Photography / Editorial / Print


Since graduating from Middlesex University and looking at your work today, how has your work and practises evolved over time?

I completed my Fine Art degree at Middlesex in 1999. The time at university is quite intense, and you tend to explore different areas as you develop your interests and ways of working. I can still see connections with some of the work then to what I am doing now. In fact, I did continue doing some of the work that I began at Middlesex for several years after I finished, particularly the bubblegum paintings. I started showing them in exhibitions during university and eventually had a solo show with them in CAS Gallery. Osaka, Japan, in 2005. I received funding from the British Council for the project and spent two weeks chewing gum every day, with the final exhibition being an installation of six 1m sq paintings, along with a table with the various packets of gum and a spit bucket. What I see there is a concern with beginnings and possibilities, as well as exploring materials and creating order out of a kind of chaos. I think much of my current work still has these themes.

Much of your work currently focuses on the use of newspaper cuttings, stripping them of their informative qualities, particularly with the newspaper cut-out works. Could you describe the works and how taking away the information, creates an almost 3D drawing?

I started the newspaper cutout pieces in around 2000, and am still continuing them; they are pretty much infinite. I very carefully cut out all of the information - words, headlines, pictures, numbers, dates, etc - from the facing pages of the newspaper, leaving the 'skeleton' behind. The borders and abstract marks then become the composition. The pieces have strong formal qualities, and clearly relate to modernist grid paintings, Mondrian in particular. I also began to understand them as drawings - the empty spaces emphasising the lines and marks surrounding them - and have showed them in several drawing shows. They also seem to appeal to architects, as they appear like buildings or architectural plans. They also comment on the passing of time and how much information we consume on a daily basis.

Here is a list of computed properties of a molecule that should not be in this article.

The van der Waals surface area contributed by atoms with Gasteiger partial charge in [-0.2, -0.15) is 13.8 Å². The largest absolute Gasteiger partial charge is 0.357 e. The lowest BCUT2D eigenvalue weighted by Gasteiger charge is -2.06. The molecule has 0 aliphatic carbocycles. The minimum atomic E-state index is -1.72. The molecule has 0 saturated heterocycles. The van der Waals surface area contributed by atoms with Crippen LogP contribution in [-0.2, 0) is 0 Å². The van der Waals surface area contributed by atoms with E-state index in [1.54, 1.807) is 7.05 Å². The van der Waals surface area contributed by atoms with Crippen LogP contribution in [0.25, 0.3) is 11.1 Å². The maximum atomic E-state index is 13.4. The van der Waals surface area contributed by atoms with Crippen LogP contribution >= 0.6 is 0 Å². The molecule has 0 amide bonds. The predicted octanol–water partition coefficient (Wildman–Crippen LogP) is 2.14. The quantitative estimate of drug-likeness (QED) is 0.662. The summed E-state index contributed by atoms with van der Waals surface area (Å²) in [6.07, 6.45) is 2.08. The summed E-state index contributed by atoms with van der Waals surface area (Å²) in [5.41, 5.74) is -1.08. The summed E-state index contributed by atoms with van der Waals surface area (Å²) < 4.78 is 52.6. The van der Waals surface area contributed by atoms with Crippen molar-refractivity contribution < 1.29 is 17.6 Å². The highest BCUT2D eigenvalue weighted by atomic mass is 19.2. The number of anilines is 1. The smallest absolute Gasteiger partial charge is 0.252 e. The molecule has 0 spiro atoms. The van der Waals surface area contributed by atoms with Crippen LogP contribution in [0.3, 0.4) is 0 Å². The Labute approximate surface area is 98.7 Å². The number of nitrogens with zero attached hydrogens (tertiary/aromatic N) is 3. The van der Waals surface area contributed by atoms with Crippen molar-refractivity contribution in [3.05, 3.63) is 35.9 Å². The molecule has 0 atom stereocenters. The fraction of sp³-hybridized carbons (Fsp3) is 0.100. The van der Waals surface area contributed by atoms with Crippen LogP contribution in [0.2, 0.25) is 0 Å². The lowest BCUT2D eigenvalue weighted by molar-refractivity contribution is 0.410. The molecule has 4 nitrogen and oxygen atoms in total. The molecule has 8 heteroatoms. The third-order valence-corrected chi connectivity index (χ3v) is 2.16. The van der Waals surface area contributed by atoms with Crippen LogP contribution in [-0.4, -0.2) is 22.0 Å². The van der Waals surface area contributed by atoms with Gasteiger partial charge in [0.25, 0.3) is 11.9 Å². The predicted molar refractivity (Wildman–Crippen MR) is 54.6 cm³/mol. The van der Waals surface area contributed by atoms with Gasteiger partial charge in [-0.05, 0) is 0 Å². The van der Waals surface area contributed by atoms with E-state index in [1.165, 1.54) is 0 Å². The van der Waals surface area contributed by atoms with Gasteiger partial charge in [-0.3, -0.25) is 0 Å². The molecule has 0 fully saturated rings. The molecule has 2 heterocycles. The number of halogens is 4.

The pieces are very intricate and take many hours and patience to create, how do you concentrate on the process and what is it that drives you?

The process is labour intensive, and quite boring. I just put on my head phones and concentrate on cutting as precisely as possible. The impetus is putting the paper together at the end and revealing the new composition.

How long does it take to complete a newspaper?

Different papers can take different amounts of time, depending on the layout. I use papers from around the world and each has its own particular visual language. So a simple tabloid, with just 10 pages might take half a day, while a paper such as The Nikkei, a Japanese broadsheet paper, has a much more intricate layout, so can take several full days.

Are the newspaper works a favourite subject? What is more important, the subject or the way it is executed?

I'm not sure I would describe the newspapers as a subject, as I see them more as material. Although I am exclusively using newspapers at the moment, I have used a variety of material in the past, and may experiment with different materials in the future. It all depends upon where the idea comes from. The relationship between subject and its execution is a complex one and I think each artist has their own ways of resolving this.

With the decline in Arts Council funding and looking at current trends in contemporary art, are their any works or exhibitions you have viewed recently which have given you hope?

As I am not reliant on public funding for my practice, the Arts Council cuts have not affected me directly. However, there will certainly be less opportunities for artists, in terms of residencies, applying for funding and exhibition opportunities. There are quite a few open submission exhitibitions that take place through the year and I know that some galleries that have had their funding cut are having to scale back their programmes. I go to see a lot of exhibitons, in major museums, artists run spaces, regional galleries and commercial galleries. Tate St Ives currently has a well curated display with a combination of artists that play well off each other, Martin Creed, Roman Ondak, Agnes Martin.